Impossible Tutorial Tuesday: How To Correctly Expose Your Photos

@davidedalpozzo

@davidedalpozzo

Happy Tutorial Tuesday, brought to you by our friends at Impossible. This week’s topic is one that for sure will interest many of us, as sometimes nailing exposure can be a tricky thing. Let’s get started…and as usual click on the photos to be linked to Impossible support and read more about this topic.

How To Correctly Expose Your Photos

Adjust the exposure wheel/slide on your camera. Why? Impossible’s current generation of film is ‘fast,’ or more sensitive to light. To start, it’s recommended you adjust the exposure wheel or slide on your Polaroid camera 1/3 to the dark setting when shooting in bright light conditions.

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If shooting in low light, you will want to use the flash if possible or be sure to set your camera somewhere steady while shooting.

eddiejackson93

eddiejackson93

Keep in mind, the built-in flash on Polaroid cameras is usually only effective in a range of 1–2.5 meters.

flash

If you shoot too close with flash, the result will be over-exposed images.

ghostdog

Shooting too far away from your subject with flash will result in under-exposed images.

underexposed

Steven Dangerfield

For best results on a bright sunshiny day, always shoot with the sun directly behind you.

Always-shoot-with-the-sun-directly-behind-you-

In bright light, move the exposure compensation switch towards the dark arrow and in the dark move towards the light arrow (if using a camera similar to the one shown below!).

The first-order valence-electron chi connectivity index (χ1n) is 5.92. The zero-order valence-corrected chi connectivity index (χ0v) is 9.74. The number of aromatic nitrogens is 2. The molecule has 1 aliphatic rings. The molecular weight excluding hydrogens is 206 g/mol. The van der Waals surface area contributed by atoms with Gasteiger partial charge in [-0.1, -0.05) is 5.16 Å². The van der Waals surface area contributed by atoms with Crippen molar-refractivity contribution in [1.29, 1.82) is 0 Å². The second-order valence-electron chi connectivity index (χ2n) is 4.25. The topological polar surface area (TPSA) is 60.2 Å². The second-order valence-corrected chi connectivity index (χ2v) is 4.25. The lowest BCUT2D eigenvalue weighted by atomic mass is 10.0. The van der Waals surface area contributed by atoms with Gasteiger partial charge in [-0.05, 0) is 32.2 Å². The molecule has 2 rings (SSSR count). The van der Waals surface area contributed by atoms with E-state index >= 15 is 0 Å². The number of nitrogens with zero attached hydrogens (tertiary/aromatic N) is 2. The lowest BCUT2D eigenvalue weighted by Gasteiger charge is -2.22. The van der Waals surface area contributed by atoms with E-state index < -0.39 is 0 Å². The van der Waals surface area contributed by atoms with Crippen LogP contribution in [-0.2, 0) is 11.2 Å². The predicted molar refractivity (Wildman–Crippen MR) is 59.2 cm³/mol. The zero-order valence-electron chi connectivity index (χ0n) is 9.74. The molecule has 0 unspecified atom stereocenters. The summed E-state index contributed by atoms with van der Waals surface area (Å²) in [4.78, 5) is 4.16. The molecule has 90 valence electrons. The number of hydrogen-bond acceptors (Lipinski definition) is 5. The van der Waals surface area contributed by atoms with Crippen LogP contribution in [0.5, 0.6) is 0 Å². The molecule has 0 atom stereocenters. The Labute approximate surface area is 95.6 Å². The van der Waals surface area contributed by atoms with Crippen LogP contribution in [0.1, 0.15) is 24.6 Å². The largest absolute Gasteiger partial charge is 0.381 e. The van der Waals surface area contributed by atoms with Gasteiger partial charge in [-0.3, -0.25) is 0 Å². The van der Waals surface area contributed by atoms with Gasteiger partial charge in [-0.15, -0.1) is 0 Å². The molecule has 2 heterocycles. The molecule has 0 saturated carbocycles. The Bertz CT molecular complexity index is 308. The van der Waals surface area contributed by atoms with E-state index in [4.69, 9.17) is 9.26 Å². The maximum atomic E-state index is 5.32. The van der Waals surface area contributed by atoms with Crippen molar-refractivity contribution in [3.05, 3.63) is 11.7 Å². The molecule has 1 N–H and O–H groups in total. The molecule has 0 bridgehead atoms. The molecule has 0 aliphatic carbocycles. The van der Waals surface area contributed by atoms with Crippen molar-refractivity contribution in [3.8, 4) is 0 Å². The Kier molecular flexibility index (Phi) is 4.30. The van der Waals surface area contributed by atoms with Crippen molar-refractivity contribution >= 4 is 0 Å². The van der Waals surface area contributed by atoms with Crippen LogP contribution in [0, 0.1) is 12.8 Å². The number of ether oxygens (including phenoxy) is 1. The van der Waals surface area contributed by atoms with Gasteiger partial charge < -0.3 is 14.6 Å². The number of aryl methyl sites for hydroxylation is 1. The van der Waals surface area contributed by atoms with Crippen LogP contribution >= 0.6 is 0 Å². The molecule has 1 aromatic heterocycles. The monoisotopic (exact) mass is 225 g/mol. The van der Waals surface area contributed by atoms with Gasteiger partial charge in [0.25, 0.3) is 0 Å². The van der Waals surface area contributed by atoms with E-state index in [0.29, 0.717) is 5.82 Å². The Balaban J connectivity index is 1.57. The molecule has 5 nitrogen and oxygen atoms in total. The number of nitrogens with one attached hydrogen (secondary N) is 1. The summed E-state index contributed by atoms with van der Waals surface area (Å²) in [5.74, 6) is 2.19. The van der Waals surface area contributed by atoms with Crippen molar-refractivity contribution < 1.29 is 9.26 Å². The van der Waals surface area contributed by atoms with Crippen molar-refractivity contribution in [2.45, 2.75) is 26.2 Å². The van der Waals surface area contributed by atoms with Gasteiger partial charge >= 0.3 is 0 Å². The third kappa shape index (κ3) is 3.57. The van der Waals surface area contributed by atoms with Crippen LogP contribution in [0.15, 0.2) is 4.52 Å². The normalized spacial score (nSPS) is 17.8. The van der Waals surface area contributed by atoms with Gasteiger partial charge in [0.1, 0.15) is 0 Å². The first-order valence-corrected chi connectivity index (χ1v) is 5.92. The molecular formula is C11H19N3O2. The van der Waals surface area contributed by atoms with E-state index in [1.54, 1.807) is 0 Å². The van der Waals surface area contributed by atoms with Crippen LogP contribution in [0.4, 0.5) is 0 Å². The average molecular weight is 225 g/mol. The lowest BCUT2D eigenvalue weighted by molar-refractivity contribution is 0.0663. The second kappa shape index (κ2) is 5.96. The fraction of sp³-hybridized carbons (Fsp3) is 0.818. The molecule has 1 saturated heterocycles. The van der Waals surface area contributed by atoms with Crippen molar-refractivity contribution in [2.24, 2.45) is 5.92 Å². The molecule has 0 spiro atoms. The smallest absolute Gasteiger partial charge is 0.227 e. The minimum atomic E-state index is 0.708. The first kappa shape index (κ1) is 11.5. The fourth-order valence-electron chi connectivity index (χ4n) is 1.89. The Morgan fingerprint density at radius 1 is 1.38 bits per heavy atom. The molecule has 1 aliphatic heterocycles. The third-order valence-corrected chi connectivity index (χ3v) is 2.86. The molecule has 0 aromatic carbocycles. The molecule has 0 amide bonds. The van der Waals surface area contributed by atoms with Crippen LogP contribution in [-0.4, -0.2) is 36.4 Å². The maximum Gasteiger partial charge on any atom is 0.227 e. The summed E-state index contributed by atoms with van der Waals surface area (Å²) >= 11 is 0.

front-identification

If it’s sunny but you’re shooting in the shade – set the exposure wheel/slide in the middle.

can

Can Dagarslani

Next week, join Impossible’s #TutorialTuesday chat over on Twitter, or join us back here on Wednesday as we’ll recap the chat. The topic next week is: 600 Film Shooting Tips. See you all then!

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Comments

  1. Hey! The one of the tree lights is mine, you could always ask before you use it!

    • Hi Steven, we will happily credit the photo as your and/or remove the photo if you’d like. It’s possible that if your photo was uploaded to the Impossible site they may have selected it from there for Tutorial Tuesday use. Thanks!

  2. I’d like to comment that Impossible Project’s color film doesn’t expose like its B&W film, at least in the Spectra format that I work with. First, although Impossible color film is faster than original Polaroid Spectra/Image film, for which the cameras are programmed, Impossible B&W film seems to do just fine without exposure compensation. Second, in Southern California where I live, a bright sky is almost always blown out on the color film, but the results on the B&W film usually agree with what my eyes perceive. My prime suspect is UV: the color film is sensitive to UV, misreading the invisible light for a creamy yellow, while the B&W film is not. So I have the following questions. Is it possible and well-motivated for R&D to fine-tune film speed? Is it possible to rewire Polaroid cameras to work with Impossible film? Is my guess about the color film being sensitive to UV correct? If so, would R&D treat this behavior in future releases? Could the Impossible Project make UV filters (and preferably color filters as well) for Polaroid Spectra/Image cameras? Thanks a lot.

    • We can definitely forward this over to the team over at Impossible. We figure that in the future, Impossible will probably release their own camera that will work with their film.

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